World Mental Health Day

Today is World Mental Health Day. I’m not a health professional; nor have I ever been diagnosed with any recognised mental health condition. But, like most folk who’ve survived fifty-odd years on this planet, I’ve been through some tough times. Life is good, now, but it hasn’t always been that way; I’ve had my share of tough times. Toughest amongst those was losing a child… And a lot of what’s written here is based on that particular experience of grief.

I thought that I’d chat a little, in my non-expert way, about what has helped me in tough times. And what didn’t help!

I think that, top of the list for me, are dependable friends. Folk who will just be there. Tough times can be incredibly lonely. Firstly, you’re trying to cope with the most awful, gut-wrenching feelings of grief, or other pain - it can feel as though you’re totally alone. And there are a lot of people, even close friends, who really don’t know what to say, or to do; so they say, or do, nothing - they simply disappear. And then you feel even more isolated. The sense of isolation can be almost as painful as the grief itself. Avoiding hurting friends only serves your needs.

The friends who count are the ones who rock up, say ‘This is flippin’ awful, I hate that this has happened to you. And I really don’t know what else to say.’, and then they stay. There may be silence, and it may have felt to them like the awkwardest thing ever…

But, to me, those folks were solid rocks. They were there; there to be silent, with me in my grief; there to listen - if and when I was ready to talk. And they were willing to do stuff - to shop if I couldn’t face it; to provide distractions (like organising a trip to the cinema) for a bit of respite, a bit of escapism, from the unrelenting awfulness, even if only for a couple of hours. I can’t remember the film at all, but I remember the gesture; the feeling that someone cared enough to take us out.

They were also there to spot and ‘fend off’ the well-meaning but unhelpful before they waded in… Those who, they knew, would unerringly home in on exactly the wrong thing to say and who they knew, once they’d started excavating a hole, would turbo-charge the digger.

Hugs. Human, physical, contact can make a big difference (to some folk!) when life is tough (you have to know your friend though to know if it’s the right thing!). To me (but maybe not to you!), a hug is almost the ultimate ‘I’m here for you’ statement. But it has to be the right person. See the paragraph above! But seriously, a big hug from someone close, who you know really means it, can make the biggest difference. There are hugs which I still remember years later - I can almost still feel them. Two seconds is nice, but it’s barely getting started; twenty seconds is getting on for ideal; I know one person who would hold on for minutes at a stretch when they knew I was really hurting - completely lovely and utterly unforgettable. If you’re thinking of hugging someone you know is hurting, and your thought at reading that is ‘twenty seconds sounds a really long time, and I’d feel way beyond awkward’, then don’t go there; don’t even start - you’re not the right person to give that hug. If it’d feel like the most natural thing in the world though, go right ahead.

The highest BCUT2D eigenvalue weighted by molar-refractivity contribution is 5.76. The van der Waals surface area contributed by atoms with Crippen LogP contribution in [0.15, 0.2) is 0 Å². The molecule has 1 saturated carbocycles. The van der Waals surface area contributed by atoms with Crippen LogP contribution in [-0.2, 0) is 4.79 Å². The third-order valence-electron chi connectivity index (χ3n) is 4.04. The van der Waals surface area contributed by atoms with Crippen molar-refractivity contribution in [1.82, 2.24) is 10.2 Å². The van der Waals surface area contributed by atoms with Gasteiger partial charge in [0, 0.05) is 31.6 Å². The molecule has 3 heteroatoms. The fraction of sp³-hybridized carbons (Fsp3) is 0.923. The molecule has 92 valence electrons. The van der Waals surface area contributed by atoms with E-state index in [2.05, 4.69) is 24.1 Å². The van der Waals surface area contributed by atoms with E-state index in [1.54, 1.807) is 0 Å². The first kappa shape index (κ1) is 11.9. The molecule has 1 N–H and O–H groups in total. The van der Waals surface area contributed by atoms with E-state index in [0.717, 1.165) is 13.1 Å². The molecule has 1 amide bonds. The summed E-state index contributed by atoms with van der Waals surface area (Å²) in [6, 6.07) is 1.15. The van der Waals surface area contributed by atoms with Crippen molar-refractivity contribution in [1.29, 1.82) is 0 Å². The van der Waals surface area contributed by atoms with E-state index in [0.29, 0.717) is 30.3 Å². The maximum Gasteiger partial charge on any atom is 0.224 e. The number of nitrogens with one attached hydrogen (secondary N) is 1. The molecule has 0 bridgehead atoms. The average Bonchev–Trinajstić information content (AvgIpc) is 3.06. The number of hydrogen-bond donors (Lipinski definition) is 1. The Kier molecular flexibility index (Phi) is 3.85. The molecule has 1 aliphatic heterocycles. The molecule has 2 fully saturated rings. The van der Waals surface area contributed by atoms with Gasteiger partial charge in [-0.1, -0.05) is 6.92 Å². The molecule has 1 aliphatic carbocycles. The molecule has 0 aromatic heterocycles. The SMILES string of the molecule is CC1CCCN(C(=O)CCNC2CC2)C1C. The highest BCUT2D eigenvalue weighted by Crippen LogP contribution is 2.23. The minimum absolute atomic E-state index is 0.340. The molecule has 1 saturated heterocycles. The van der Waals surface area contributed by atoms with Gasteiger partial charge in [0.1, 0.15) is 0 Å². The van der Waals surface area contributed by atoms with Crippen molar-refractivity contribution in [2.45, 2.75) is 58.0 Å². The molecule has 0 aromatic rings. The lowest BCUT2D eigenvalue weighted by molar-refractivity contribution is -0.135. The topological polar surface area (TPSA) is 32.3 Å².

Listening. Just listen. If the person has questions, answer honestly - including admitting that you’re completely clueless. But do listen. And don’t judge. In bad times ‘gallows’ humour sometimes comes to the fore (I’m good - or bad - at that - I can be really, really, inappropriate sometimes when life’s going particularly badly). People who’re hurting sometimes say the oddest, meanest, things too - often seeming to be acting right out of character (and they are).

Taking into consideration that it’s better to say something (even the wrong thing) than to disappear and say nothing at all, be aware that there are things it really is best to avoid saying. Try to avoid saying things like “Everything happens for a reason” or “I know just how you feel.” How do you know there’s a reason, and what difference would it make to a hurting person, anyway? And how do you know how they feel - are you inside their head?

There’s a Christian variant on “Everything happens for a reason” - it is “God has a perfect plan for our lives.” Believe me when I say that, when someone said that after we lost our son, they came pretty close to losing teeth! That was, in effect, telling me to be grateful to God for taking away my son. See also Intimacy, Mystery and Pain.

You don’t know how they feel - only they do - even if you’ve been through the exact same trauma, they aren’t you; their life experiences are different, so they’re bound to feel differently. And by saying ‘I know just how you feel’ you put up a barrier, closing off any possibility of them ‘opening up’ and telling you how they really do feel.

Offer to help. But be specific. Someone who’s hurting doesn’t have the headspace to work out a job for each visitor to do. Keep your eyes open and your brain switched on… Is the sink full of unwashed dishes? Are they running out of milk? Is the food cupboard empty? Offer to cook meal (on a specific night). Bring them some home baking.

Copyright Phil Hendry, 2016